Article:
And now the historic Calvinism the of French Baptismal Rite:
For you, little child, Jesus Christ has come, he has fought, he has suffered. For you he entered the shadow of Gethsemane and the horror of Calvary. For you he uttered the cry, "It is finished!" For you he rose from the dead and ascended into heaven and there he intercedes
— for you, little child, even though you do not know it.
But in this way the word of the Gospel becomes true.
"We love him, because he first loved us." (citation)
Or the Dutch Reformed Form for Baptism 1619:
Thou hast forgiven us and our children all our sins…and received us through Thy Holy Spirit as members of Thine only begotten Son and so adopted us to be Thy children. (citation)
Or the prayer offered in the Strasbourg liturgy for baptism 1537:
Almighty God, Heavenly Father, we give you eternal praise and thanks, that you have granted and bestowed upon this child your fellowship, that you have born him again to yourself through your holy baptism, that he has been incorporated into your beloved Son, our only Savior, and is now your child and heir. (citation)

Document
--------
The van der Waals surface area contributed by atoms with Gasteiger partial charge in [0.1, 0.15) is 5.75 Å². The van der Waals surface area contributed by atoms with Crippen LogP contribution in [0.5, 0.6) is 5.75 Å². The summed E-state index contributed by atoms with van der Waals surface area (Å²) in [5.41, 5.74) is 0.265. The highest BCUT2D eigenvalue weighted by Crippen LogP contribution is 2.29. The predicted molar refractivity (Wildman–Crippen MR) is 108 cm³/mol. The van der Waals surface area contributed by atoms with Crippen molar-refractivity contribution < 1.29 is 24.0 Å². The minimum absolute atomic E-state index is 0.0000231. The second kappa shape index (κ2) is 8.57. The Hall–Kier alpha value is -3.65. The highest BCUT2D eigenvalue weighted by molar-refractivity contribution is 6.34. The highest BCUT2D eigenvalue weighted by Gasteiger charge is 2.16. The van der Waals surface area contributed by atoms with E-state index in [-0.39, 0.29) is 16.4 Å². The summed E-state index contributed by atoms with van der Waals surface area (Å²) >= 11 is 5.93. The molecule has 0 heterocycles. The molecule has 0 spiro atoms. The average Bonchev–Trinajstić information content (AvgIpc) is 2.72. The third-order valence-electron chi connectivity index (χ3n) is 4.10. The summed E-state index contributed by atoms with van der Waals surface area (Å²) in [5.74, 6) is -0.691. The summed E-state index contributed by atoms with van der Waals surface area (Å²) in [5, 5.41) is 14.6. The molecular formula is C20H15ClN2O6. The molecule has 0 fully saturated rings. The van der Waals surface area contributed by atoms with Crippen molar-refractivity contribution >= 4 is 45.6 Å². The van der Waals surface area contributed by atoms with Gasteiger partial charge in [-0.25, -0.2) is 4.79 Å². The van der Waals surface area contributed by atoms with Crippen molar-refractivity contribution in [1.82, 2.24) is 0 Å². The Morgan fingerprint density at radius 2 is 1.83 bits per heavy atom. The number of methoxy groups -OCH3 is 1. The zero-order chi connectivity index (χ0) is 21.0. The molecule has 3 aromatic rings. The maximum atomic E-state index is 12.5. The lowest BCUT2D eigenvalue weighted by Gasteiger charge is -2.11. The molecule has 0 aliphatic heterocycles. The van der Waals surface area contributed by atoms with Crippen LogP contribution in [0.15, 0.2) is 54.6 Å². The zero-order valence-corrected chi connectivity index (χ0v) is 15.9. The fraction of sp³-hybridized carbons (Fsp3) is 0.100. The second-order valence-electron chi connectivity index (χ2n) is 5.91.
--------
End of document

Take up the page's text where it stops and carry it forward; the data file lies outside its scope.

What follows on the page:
Is the revival preacher's caricature of Reformed practice in his time fair? Probably not entirely. But let's not let our steel-spine Calvinistic confidence keep us from humbly admitting that the doctrine of election is sometimes preached in a way that destroys faith rather than encourages it. Against that abuse, our standards (Dort and Westminister) stand firm, but Presbyterian, Reformed, and especially Calvinistic Baptist piety has not always remained confessionally sound, encouraging the faith of parents.

As I contemplate the difference between the best of our biblical Reformed tradition and the caricature painted by the revival preacher, I agree with Bavinck:

Against a dead orthodoxy, Pietism and Methodism, with their conventicles and revivals, always have a right and reason to exist.